In this week’s Saturday seminar, scientists will discuss telemarketing, robocalls and the future of TCPA.

  • In an article in the Brooklyn Law Review, Justin (Gus) Hurwitz of the Nebraska College of Law states that TCPA prohibits robocalls without the recipient’s “prior express consent”. Hurwitz writes that while the TCPA faced challenges for the sake of the first amendment, the US Supreme Court has upheld the law, which is based on precedents establishing sanctity and the special right to privacy in the home. However, Hurwitz explains that the TCPA effectively extends the special protection of houses to public spaces, as cell phones are the main recipients of robocalls today. Given this shift to mobile devices, Hurwitz argues that the TCPA no longer passes the constitutional review. Instead, he recommends that regulators encourage the development of technologies that allow consumers to control their incoming calls.
  • In an article in The Atlantic, Garrett Epps of the University of Baltimore Barr v American Association of Political Consultants discusses a 2020 Supreme Court case that is considering outsourcing within the TCPA for certain debt collection requests. Epps explains that the TCPA’s approach of only banning some language categories and allowing others, such as the speech about debt collection, may violate the first change. At the same time, Epps argues that the court is unlikely to knock down the popular TCPA. Finally, in Barr, the Court ruled that while the collection exception violated the first amendment, the exception was separable from the rest of the TCPA.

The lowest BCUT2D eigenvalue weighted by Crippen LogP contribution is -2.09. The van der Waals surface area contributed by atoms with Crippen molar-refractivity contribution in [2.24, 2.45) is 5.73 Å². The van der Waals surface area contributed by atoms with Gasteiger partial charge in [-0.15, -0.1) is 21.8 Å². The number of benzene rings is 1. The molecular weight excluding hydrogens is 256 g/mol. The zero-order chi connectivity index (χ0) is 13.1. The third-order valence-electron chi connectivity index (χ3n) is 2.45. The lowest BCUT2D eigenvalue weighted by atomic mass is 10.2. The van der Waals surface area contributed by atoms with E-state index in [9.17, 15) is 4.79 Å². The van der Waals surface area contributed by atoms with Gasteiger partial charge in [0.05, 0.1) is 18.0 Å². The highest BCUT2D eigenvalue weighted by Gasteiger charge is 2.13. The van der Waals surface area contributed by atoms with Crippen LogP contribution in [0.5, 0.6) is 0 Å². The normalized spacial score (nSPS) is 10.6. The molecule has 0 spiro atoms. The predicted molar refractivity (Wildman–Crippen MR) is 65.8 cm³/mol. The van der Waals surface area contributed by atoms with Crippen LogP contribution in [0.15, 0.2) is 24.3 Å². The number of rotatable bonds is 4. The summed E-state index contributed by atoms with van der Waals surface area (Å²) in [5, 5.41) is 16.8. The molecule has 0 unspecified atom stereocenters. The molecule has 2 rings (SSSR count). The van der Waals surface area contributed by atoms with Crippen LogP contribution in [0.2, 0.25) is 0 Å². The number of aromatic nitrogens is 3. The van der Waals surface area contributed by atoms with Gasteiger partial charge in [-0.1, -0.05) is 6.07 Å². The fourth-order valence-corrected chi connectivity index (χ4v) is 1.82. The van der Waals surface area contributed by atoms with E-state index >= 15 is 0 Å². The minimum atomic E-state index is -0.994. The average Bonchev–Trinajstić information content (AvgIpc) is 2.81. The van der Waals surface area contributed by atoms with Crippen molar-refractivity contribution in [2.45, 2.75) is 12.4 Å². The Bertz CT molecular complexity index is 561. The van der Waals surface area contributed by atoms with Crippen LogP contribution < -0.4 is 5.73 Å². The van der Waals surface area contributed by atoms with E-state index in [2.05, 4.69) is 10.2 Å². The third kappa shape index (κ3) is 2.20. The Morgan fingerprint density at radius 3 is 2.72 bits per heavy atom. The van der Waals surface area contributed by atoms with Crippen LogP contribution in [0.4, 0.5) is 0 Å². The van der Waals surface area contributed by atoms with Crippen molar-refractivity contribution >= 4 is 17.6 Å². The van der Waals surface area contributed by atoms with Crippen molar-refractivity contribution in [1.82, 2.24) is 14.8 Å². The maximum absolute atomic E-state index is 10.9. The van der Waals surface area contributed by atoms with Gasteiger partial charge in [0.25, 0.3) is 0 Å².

• The Supreme Court heard a second appeal of the TCPA against Duguid on Facebook in 2020. In an analysis on SCOTUSblog, Amanda Shanor of the Wharton School at the University of Pennsylvania predicts the court’s ruling may revolve around the grammar of a TCPA provision suggesting that the regulated storage and production of phone numbers requires the use of a Could include random or sequence number generator ”- the method used by robocallers. Either way, Shanor writes, the court’s decision – expected by June 2021 – should “have a huge impact on the future of marketing and cell phone spam.”